Yeah, which doesn’t resonate with me that much. It’s not like going to the ’60s or ’70s, which for me would be nostalgic. But the one thing about the year 2000, I guess, is the fact that there wasn’t as much social media. That’s the big thing. You had to do stuff over a landline telephone.

What was that year like for you?
The year 2000 was very interesting, because it was the year after Home Improvement finished. I had eight wonderful years of doing a regular job, and then it was kind of like leaving school, in a way. All of a sudden, your time isn’t as structured, you have to figure out what you want to do, what’s the next thing to strive for and be a part of. Plus, the year 2000 was all mixed in with “Oh my God, we’re gonna go into a new century. Are the clocks gonna work?” There was all that bizarre hysteria.

How much of the teen experience depicted on the show is the same as it was when you came of age?
Gosh, I think it’s pretty similar. Even though you didn’t have the explosion of MySpace or Facebook or any of those early things. They had a lot more channels on television. When I was growing up, you didn’t have behind-the-scenes stuff like VH1 or E! Entertainment. You knew the bands at face value, and if you were a real big fan, you would read their stories in magazines. For the kids growing up in the year 2000, there was more information. So, you had more of a transition from being oblivious to being sophisticated.

What kind of kid were you like when you were 13?
Well, it was finding out how to deal with girls for me. It’s still really hard, because you’re trying to navigate all these different groups. And who are you? Are you the cool kid, are you the nerd, are you the athlete, are you the popular one, are you the shy one? Today, it’s still gonna be a lot of the same human reactions and traits.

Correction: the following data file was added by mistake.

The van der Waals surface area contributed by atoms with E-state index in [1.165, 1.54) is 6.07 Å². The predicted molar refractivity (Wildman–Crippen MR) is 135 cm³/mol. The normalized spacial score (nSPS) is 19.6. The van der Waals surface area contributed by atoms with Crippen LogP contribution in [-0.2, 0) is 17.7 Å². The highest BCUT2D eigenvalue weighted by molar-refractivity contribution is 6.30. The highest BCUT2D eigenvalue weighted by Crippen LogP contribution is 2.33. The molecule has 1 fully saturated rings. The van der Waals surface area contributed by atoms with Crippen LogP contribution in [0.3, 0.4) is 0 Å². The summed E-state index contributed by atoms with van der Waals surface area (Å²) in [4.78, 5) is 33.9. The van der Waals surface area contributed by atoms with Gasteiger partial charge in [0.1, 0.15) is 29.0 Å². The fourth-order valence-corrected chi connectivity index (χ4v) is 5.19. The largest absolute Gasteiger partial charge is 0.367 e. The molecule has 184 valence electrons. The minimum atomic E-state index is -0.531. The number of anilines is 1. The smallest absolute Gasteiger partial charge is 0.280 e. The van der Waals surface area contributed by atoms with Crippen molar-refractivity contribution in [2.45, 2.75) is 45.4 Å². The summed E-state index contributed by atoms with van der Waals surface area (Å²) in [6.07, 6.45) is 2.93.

Given Erskine and Konkle’s ages, they probably grew up watching Home Improvement, right? Did they ask you about the show?
Yeah, they grew up with it and they watched it with their families. That’s the wonderful thing about being in a show like that — it was very popular with kids who then are now grown-up, and they come up to me now and say that I was a big part of their childhood. It’s not really about me anymore, it’s about how the show influenced a generation of people.

In one scene, you can see a Jonathan Taylor Thomas poster on Anna’s bedroom door. And since you’re on the show, that would mean someone else must have played Al Borland in the PEN15 universe. Any idea who it could’ve been?
Well, it can be my son now. Oh God, thanks for that idea! I might pitch it to the writers.

Is your son old enough to play Al?
Oh, yeah. He’s younger than when I started out, but he looks like me.

Keep it in the family.
Exactly.

Speaking of, will there ever be a Home Improvement reboot or reunion?
Great strides are being made. Tim [Allen] wanted to reboot Last Man Standing, so he’s taking a year or two or whatever to accomplish that. After that, maybe we’ll look at Home Improvement. We’ll see what the producers have in store. It’ll be interesting to see where people end up 20 years later and if we can sustain something that’s interesting for people to watch.

What level of talks have there been?
Talking to the actors who would have to be there. I think they’re all in accord. The producers, which are Wind Dancer and Disney, just have to come to terms. They had a little bit of a falling out they’re trying to rectify.

Any idea what the show would look like?
Yeah … we don’t have Wilson, obviously. So Tim thought it would be a great idea to have everybody meet at his funeral. That would be a great jumping-off point. What would Al have got into? Maybe he would become a contractor again, or maybe he would have another little show like Yankee Workshop. I think that would be nice.